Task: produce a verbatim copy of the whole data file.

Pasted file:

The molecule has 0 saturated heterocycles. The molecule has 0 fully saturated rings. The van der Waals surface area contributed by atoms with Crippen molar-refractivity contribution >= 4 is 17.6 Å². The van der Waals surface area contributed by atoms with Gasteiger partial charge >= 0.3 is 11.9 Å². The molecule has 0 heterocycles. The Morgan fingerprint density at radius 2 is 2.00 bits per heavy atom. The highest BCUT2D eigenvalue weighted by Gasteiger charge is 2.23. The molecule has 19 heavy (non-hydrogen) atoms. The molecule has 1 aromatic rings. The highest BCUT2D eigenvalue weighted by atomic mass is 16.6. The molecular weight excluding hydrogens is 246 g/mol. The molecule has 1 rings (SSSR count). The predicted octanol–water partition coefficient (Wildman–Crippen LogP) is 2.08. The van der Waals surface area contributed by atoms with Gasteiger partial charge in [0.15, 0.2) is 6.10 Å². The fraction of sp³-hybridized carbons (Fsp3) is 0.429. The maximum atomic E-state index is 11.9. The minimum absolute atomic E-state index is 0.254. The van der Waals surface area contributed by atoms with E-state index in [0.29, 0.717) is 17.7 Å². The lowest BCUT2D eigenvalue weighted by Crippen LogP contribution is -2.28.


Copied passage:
The molecule has 0 saturated heterocycles. The molecule has 0 fully saturated rings. The van der Waals surface area contributed by atoms with Crippen molar-refractivity contribution >= 4 is 17.6 Å². The van der Waals surface area contributed by atoms with Gasteiger partial charge >= 0.3 is 11.9 Å². The molecule has 0 heterocycles. The Morgan fingerprint density at radius 2 is 2.00 bits per heavy atom. The highest BCUT2D eigenvalue weighted by Gasteiger charge is 2.23. The molecule has 19 heavy (non-hydrogen) atoms. The molecule has 1 aromatic rings. The highest BCUT2D eigenvalue weighted by atomic mass is 16.6. The molecular weight excluding hydrogens is 246 g/mol. The molecule has 1 rings (SSSR count). The predicted octanol–water partition coefficient (Wildman–Crippen LogP) is 2.08. The van der Waals surface area contributed by atoms with Gasteiger partial charge in [0.15, 0.2) is 6.10 Å². The fraction of sp³-hybridized carbons (Fsp3) is 0.429. The maximum atomic E-state index is 11.9. The minimum absolute atomic E-state index is 0.254. The van der Waals surface area contributed by atoms with E-state index in [0.29, 0.717) is 17.7 Å². The lowest BCUT2D eigenvalue weighted by Crippen LogP contribution is -2.28.